Huw Newton-Hill (Head of Attensi US) and Justin Blanchard (Attensi’s Simulation Director) were joined by brilliant guest, Bob Gerard. With over 30 years of experience in the learning and development landscape, Bob now holds the role of Learning Ingenuity Lead at Accenture.

WEBCAST

The future of playable learning with Accenture

Huw Newton-Hill (Head of Attensi US) and Justin Blanchard (Attensi’s Simulation Director) were joined by brilliant guest, Bob Gerard. With over 30 years of experience in the learning and development landscape, Bob now holds the role of Learning Ingenuity Lead at Accenture.

The future of playable learning with Accenture

Throughout this fascinating conversation, Bob, Justin and Huw discuss what gamification means, the evolution of ‘playable learning’, and what the future of corporate learning and development looks like.

For anyone who needs an insight into the positive impact simulation training and playable learning can have in your organization, look no further than this excellent discussion with Bob Gerard.

 

What does ‘gamification’ actually mean in corporate learning?

The idea of ‘playable learning’ is one that Accenture and Attensi share. Just some of the positive gaming principles that transfer smoothly into corporate learning include the ability to get players to repeat certain experiences before they can progress. The repetition and exploration that comes with gaming lends itself to a training setting very well.

“Gamification is, to put it simply, taking some of the stuff that games do really well and applying it to other things, like learning. It’s a method, not a big monolith that does one thing.”

The idea of “learning by doing’ is also one taken very specifically from more traditional board games – think ‘Settlers of Catan’ or even ‘Monopoly”. In these games players are taught the rules but they need to learn how to win through experience, experimentation and repetition.

Some may have misgivings or preconceptions when they hear the word ‘game’ in relation to corporate learning and development, but Bob goes on to explain,

“It’s about taking game mechanics and applying them to things that aren’t games.”

Where can gamification and playable learning go wrong? 

Gamification sucks”, says Bob. Don’t be fooled, though. He goes on to explain that often in more corporate learning environments, there can be the danger of jumping on buzzwords.

In his wealth of experience, Bob has experienced gamification that’s been done well and gamification that’s been done… not so well. For instance, implementing a gamified system that’s ‘too easy to play’ often doesn’t yield the results it was intended for.

If players are not required to make an effort to get the game right, it’s unlikely they will retain new knowledge or practice skills or adopt new behaviors.

In another example, Bob tells us about his time working for a gaming company. The technologically savvy, experienced staff would often take part to prove they could ‘beat the game’, not because of a real desire to learn the material.

With these examples in mind, Bob goes on to share Accenture’s ‘durable learning principles’ with us.

Accenture’s ‘durable learning principles’

To create sustained results in learning, Bob and his learning colleagues at Accenture found the following durable learning principles:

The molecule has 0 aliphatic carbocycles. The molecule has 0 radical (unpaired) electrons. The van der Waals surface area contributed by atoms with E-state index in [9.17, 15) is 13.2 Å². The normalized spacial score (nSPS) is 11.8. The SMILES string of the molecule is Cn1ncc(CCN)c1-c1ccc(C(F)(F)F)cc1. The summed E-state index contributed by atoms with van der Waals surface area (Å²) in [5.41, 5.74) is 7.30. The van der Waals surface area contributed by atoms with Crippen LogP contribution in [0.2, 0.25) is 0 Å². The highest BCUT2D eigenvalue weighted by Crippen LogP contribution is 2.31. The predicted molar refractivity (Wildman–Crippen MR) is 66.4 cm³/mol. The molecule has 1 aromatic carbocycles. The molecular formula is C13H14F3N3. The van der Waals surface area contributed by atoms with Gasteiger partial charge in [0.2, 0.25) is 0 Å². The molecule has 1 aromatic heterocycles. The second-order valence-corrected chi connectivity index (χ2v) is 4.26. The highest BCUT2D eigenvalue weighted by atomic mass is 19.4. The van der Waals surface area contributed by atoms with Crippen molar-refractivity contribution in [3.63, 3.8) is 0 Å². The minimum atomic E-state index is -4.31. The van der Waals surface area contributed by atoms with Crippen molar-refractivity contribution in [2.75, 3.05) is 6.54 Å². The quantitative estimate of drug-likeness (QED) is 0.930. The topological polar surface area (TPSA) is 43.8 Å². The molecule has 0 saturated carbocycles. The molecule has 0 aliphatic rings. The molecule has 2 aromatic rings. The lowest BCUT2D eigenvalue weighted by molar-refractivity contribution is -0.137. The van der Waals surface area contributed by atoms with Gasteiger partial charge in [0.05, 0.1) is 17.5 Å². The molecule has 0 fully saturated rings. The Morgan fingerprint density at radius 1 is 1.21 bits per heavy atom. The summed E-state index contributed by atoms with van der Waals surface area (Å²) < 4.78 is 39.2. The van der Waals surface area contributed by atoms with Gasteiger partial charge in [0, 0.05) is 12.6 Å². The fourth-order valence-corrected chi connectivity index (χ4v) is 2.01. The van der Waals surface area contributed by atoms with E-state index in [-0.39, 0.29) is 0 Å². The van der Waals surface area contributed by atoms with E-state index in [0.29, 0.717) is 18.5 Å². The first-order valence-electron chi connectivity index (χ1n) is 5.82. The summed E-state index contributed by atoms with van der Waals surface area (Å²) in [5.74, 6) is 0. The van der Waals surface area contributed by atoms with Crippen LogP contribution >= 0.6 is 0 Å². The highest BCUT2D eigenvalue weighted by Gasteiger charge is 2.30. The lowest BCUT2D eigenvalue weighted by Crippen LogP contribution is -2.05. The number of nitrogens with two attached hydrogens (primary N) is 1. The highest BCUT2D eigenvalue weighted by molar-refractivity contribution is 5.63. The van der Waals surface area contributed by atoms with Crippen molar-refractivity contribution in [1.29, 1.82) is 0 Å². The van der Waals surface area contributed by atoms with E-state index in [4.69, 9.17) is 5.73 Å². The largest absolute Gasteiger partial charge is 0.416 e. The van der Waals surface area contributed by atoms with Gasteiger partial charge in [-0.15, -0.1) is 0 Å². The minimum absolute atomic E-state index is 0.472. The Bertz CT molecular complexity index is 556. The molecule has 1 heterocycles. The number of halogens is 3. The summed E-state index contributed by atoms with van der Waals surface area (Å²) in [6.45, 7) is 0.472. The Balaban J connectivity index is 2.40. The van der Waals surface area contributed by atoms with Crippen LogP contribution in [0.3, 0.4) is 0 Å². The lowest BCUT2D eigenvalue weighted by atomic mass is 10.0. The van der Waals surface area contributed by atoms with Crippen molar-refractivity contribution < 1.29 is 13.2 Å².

Relevant

Make sure you know exactly where the knowledge gaps are in your team. What is going to be practical and useful training for them?

Engaging

Ultimately, your team wants to take part in something interesting that requires them to really use their brain.

Contextual

When you can give training real life context, it allows teams to clearly see how they can apply what they learn to their day to day life.

Effortful

You want teams to have to put in some effort to achieve their certification, reward, or incentive at the end of their training. If it’s a total walk in the park, it may be that the training provided wasn’t relevant at the time and needs to be revisited.

Generative

There needs to be something to be done following the learning; something that helps players process what they’ve seen and learnt.

Social

While there is plenty of room for individual learning, it’s even more effective when taking part with other people.

Practiced

Simply put, repeating a task a number of times will inevitably help ingrain that vital knowledge into long term memory.

Spaced

Playable learning is designed to be consumed in short bursts over time. This ‘little and often’ approach ultimately aids retention over cramming large quantities of information at once.

Follow these, and there’s no reason your learning program shouldn’t be an organization wide success.

About our guest

Bob Gerard is a thirty-year-plus learning industry veteran who has held pretty much every role imaginable in the learning space at one time or another. Currently, Bob leads the Learning Ingenuity team within Accenture’s HR organization, which is essentially “research and development for how Accenture people learn better.” Bob is also the co-host of The Learning Geeks podcast, a program that reaches thousands of learning professionals around the world. He lives in Long Beach, California with his wife Sherri, two cats, and a pretty cool home arcade.

The Learning Geeks is available to listen to wherever you get your podcasts.

For more information about how you can implement Attensi’s gamified simulation training into your organisation, book a demo with us today. Make sure you tune into the full webcast to hear many more expert insights from Bob, Justin and Huw.

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